You may have been eligible for the HomeBuilder grant if you were:
renovating a home to live in
demolishing and building a home to live in.
The grant is:
$25,000 for contracts signed between 4 June and 31 December 2020
$15,000 for contracts signed between 1 January and 31 March 2021.
Applications for the grant closed on 14 April 2021. You have until 30 April 2023 to confirm your application and provide all supporting documents. We are not accepting late applications.
Check the status and update application
We received tens of thousands of applications for the grant. Because of the number and their complexity, there are lengthy processing delays (2–3 months). We will let you know a decision as soon as we can. Make sure you have provided all the documents we need.
You can log in and check the status of your application.
Incomplete—you have started your application but information is missing. You need to complete the required fields and confirm your application.
Documents required—you’ve lodged your application and we need supporting documents by 30 April 2023. You can log in and see what documents you have provided and what is still required. You can upload additional documents under Other.
Submitted for processing—we have all your documents and no further action is required from you. It could take up to 2 months before your application is allocated to an assessor who will contact you.
Lodged—your application is in the queue to be processed. (For the majority of cases, this could take a few weeks.)
We process grant applications in date order. Once your application is at 'lodged' status, you don’t need to contact us to check the progress. We will notify you when a decision has been made.
When the grant is paid
The grant is paid into your nominated bank account once construction has commenced and at least $150,000 of the contract price for renovations has been paid to the builder.
The grant is paid per home, and only once to an individual or couple. It is not available to investors who do not intend living in the home after the renovations and owner-builders.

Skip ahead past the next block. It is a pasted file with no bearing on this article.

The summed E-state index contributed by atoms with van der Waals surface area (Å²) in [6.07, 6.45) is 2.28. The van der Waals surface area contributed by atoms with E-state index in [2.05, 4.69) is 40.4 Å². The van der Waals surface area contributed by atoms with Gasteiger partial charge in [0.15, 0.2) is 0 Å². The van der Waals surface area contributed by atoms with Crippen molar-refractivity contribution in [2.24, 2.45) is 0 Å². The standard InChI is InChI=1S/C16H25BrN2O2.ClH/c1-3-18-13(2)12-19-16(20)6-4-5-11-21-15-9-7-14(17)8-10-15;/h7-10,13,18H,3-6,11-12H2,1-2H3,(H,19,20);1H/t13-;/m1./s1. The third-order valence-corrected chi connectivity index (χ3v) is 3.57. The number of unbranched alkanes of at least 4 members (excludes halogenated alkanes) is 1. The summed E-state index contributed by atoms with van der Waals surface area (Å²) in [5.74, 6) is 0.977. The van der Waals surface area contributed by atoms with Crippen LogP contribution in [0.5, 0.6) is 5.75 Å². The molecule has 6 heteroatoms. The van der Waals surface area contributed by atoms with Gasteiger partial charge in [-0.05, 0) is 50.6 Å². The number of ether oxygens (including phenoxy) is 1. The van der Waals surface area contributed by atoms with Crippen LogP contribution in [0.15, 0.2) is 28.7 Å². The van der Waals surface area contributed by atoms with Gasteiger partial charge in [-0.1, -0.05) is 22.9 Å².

Your contract is with a licensed builder, whose licence began before:
4 June 2020 for contracts signed before 29 November 2020
29 November 2020 for contracts signed on or after that date.
The contract to renovate—or demolish and build—your home was signed between 4 June 2020 and 31 March 2021.
The contract was entered into at arm’s length or otherwise at a fair market price.
You were the owner of the property when you entered into the contract.
The value of property beforerenovation (house and land) was less than $1.5 million.
The contracted renovations cost between $150,000 and $750,000 (including GST).
Building work under the contract must have commenced within 18 months of signing the contract.
You must not be performing any of the construction work yourself under the contract.
You must have been invoiced for and paid at least $150,000 (including GST) in construction costs under your contract by 30 April 2023.
Renovations must substantially alter the existing dwelling, to make the property more livable and improve its accessibility or safety.
They do not need to involve removal or replacement of foundations, external walls, interior supporting walls, floors, roof or staircases.
A substantial renovation includes demolishing an existing home and building a new home on the land.
Examples of works that do not qualify include:
standalone granny flats
swimming pools and tennis courts
structures that are not connected to the home (i.e. fences, outdoor spas and saunas, sheds or standalone garages).